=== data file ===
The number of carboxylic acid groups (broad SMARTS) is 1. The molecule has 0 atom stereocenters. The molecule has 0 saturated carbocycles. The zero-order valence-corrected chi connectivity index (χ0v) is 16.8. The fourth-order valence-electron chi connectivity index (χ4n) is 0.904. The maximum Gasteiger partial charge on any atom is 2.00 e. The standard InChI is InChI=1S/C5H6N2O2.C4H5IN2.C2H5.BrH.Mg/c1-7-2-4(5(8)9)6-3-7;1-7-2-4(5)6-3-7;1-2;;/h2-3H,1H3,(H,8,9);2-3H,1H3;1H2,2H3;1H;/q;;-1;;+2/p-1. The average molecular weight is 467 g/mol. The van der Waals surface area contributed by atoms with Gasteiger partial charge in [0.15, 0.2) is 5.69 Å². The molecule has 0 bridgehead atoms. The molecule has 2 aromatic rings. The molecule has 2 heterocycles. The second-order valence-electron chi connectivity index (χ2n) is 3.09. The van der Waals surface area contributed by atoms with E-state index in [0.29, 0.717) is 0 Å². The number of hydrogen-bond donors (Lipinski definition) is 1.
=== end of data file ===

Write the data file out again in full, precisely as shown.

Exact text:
The number of carboxylic acid groups (broad SMARTS) is 1. The molecule has 0 atom stereocenters. The molecule has 0 saturated carbocycles. The zero-order valence-corrected chi connectivity index (χ0v) is 16.8. The fourth-order valence-electron chi connectivity index (χ4n) is 0.904. The maximum Gasteiger partial charge on any atom is 2.00 e. The standard InChI is InChI=1S/C5H6N2O2.C4H5IN2.C2H5.BrH.Mg/c1-7-2-4(5(8)9)6-3-7;1-7-2-4(5)6-3-7;1-2;;/h2-3H,1H3,(H,8,9);2-3H,1H3;1H2,2H3;1H;/q;;-1;;+2/p-1. The average molecular weight is 467 g/mol. The van der Waals surface area contributed by atoms with Gasteiger partial charge in [0.15, 0.2) is 5.69 Å². The molecule has 0 bridgehead atoms. The molecule has 2 aromatic rings. The molecule has 2 heterocycles. The second-order valence-electron chi connectivity index (χ2n) is 3.09. The van der Waals surface area contributed by atoms with E-state index in [0.29, 0.717) is 0 Å². The number of hydrogen-bond donors (Lipinski definition) is 1.